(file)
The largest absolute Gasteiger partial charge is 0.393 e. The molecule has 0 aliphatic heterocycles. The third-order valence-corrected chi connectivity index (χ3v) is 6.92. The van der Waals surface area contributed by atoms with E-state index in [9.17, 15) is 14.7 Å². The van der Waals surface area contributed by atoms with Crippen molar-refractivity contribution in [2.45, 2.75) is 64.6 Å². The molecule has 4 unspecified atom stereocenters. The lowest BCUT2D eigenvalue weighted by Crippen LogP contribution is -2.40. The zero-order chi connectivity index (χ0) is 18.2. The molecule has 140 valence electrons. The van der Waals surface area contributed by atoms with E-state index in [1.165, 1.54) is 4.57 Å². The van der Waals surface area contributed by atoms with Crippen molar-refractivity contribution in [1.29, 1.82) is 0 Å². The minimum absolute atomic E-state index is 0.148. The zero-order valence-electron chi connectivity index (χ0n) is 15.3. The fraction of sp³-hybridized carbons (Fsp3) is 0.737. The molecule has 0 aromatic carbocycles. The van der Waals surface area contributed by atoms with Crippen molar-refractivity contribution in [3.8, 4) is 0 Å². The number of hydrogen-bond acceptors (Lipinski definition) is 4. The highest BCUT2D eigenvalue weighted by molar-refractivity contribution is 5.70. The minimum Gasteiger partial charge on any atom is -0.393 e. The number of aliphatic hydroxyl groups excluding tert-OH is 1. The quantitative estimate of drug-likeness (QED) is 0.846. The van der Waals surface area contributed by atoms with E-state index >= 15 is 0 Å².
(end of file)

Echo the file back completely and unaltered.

The largest absolute Gasteiger partial charge is 0.393 e. The molecule has 0 aliphatic heterocycles. The third-order valence-corrected chi connectivity index (χ3v) is 6.92. The van der Waals surface area contributed by atoms with E-state index in [9.17, 15) is 14.7 Å². The van der Waals surface area contributed by atoms with Crippen molar-refractivity contribution in [2.45, 2.75) is 64.6 Å². The molecule has 4 unspecified atom stereocenters. The lowest BCUT2D eigenvalue weighted by Crippen LogP contribution is -2.40. The zero-order chi connectivity index (χ0) is 18.2. The molecule has 140 valence electrons. The van der Waals surface area contributed by atoms with E-state index in [1.165, 1.54) is 4.57 Å². The van der Waals surface area contributed by atoms with Crippen molar-refractivity contribution in [1.29, 1.82) is 0 Å². The minimum absolute atomic E-state index is 0.148. The zero-order valence-electron chi connectivity index (χ0n) is 15.3. The fraction of sp³-hybridized carbons (Fsp3) is 0.737. The molecule has 0 aromatic carbocycles. The van der Waals surface area contributed by atoms with Crippen molar-refractivity contribution in [3.8, 4) is 0 Å². The number of hydrogen-bond acceptors (Lipinski definition) is 4. The highest BCUT2D eigenvalue weighted by molar-refractivity contribution is 5.70. The minimum Gasteiger partial charge on any atom is -0.393 e. The number of aliphatic hydroxyl groups excluding tert-OH is 1. The quantitative estimate of drug-likeness (QED) is 0.846. The van der Waals surface area contributed by atoms with E-state index >= 15 is 0 Å².